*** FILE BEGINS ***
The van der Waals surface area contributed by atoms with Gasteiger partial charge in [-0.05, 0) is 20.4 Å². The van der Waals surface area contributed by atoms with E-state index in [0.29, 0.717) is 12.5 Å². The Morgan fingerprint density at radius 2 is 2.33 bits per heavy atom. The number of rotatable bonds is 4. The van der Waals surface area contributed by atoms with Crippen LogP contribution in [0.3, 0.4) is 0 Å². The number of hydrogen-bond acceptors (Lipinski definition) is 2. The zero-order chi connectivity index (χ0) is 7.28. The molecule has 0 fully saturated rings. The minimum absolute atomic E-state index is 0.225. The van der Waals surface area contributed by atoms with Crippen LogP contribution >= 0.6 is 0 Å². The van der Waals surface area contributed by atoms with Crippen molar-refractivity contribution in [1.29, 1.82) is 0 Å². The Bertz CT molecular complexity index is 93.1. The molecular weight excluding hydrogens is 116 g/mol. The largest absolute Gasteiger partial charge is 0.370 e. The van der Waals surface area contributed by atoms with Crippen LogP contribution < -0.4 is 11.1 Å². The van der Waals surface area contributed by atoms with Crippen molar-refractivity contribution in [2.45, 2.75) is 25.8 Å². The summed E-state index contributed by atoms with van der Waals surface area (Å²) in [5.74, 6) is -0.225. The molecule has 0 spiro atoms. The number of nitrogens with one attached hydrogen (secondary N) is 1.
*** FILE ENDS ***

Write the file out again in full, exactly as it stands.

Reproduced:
The van der Waals surface area contributed by atoms with Gasteiger partial charge in [-0.05, 0) is 20.4 Å². The van der Waals surface area contributed by atoms with E-state index in [0.29, 0.717) is 12.5 Å². The Morgan fingerprint density at radius 2 is 2.33 bits per heavy atom. The number of rotatable bonds is 4. The van der Waals surface area contributed by atoms with Crippen LogP contribution in [0.3, 0.4) is 0 Å². The number of hydrogen-bond acceptors (Lipinski definition) is 2. The zero-order chi connectivity index (χ0) is 7.28. The molecule has 0 fully saturated rings. The minimum absolute atomic E-state index is 0.225. The van der Waals surface area contributed by atoms with Crippen LogP contribution >= 0.6 is 0 Å². The van der Waals surface area contributed by atoms with Crippen molar-refractivity contribution in [1.29, 1.82) is 0 Å². The Bertz CT molecular complexity index is 93.1. The molecular weight excluding hydrogens is 116 g/mol. The largest absolute Gasteiger partial charge is 0.370 e. The van der Waals surface area contributed by atoms with Crippen LogP contribution < -0.4 is 11.1 Å². The van der Waals surface area contributed by atoms with Crippen molar-refractivity contribution in [2.45, 2.75) is 25.8 Å². The summed E-state index contributed by atoms with van der Waals surface area (Å²) in [5.74, 6) is -0.225. The molecule has 0 spiro atoms. The number of nitrogens with one attached hydrogen (secondary N) is 1.